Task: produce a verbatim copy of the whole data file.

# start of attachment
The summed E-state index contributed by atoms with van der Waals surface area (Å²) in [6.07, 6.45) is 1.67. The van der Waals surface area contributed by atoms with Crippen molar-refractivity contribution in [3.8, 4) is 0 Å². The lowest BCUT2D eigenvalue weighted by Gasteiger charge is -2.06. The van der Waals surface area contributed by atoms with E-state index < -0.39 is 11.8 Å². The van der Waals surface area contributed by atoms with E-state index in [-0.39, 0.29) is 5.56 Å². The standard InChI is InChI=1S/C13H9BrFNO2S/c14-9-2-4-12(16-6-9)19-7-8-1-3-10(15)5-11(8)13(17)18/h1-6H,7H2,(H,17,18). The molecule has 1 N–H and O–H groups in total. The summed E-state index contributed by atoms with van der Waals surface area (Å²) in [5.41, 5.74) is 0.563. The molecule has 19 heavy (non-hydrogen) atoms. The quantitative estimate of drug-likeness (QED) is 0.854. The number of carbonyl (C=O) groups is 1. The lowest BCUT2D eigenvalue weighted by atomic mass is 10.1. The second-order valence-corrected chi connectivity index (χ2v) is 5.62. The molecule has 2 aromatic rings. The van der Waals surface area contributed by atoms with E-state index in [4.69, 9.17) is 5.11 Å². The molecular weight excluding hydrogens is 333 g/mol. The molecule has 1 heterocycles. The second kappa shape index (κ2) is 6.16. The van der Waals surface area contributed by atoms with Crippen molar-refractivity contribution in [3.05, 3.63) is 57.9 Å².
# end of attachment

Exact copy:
The summed E-state index contributed by atoms with van der Waals surface area (Å²) in [6.07, 6.45) is 1.67. The van der Waals surface area contributed by atoms with Crippen molar-refractivity contribution in [3.8, 4) is 0 Å². The lowest BCUT2D eigenvalue weighted by Gasteiger charge is -2.06. The van der Waals surface area contributed by atoms with E-state index < -0.39 is 11.8 Å². The van der Waals surface area contributed by atoms with E-state index in [-0.39, 0.29) is 5.56 Å². The standard InChI is InChI=1S/C13H9BrFNO2S/c14-9-2-4-12(16-6-9)19-7-8-1-3-10(15)5-11(8)13(17)18/h1-6H,7H2,(H,17,18). The molecule has 1 N–H and O–H groups in total. The summed E-state index contributed by atoms with van der Waals surface area (Å²) in [5.41, 5.74) is 0.563. The molecule has 19 heavy (non-hydrogen) atoms. The quantitative estimate of drug-likeness (QED) is 0.854. The number of carbonyl (C=O) groups is 1. The lowest BCUT2D eigenvalue weighted by atomic mass is 10.1. The second-order valence-corrected chi connectivity index (χ2v) is 5.62. The molecule has 2 aromatic rings. The van der Waals surface area contributed by atoms with E-state index in [4.69, 9.17) is 5.11 Å². The molecular weight excluding hydrogens is 333 g/mol. The molecule has 1 heterocycles. The second kappa shape index (κ2) is 6.16. The van der Waals surface area contributed by atoms with Crippen molar-refractivity contribution in [3.05, 3.63) is 57.9 Å².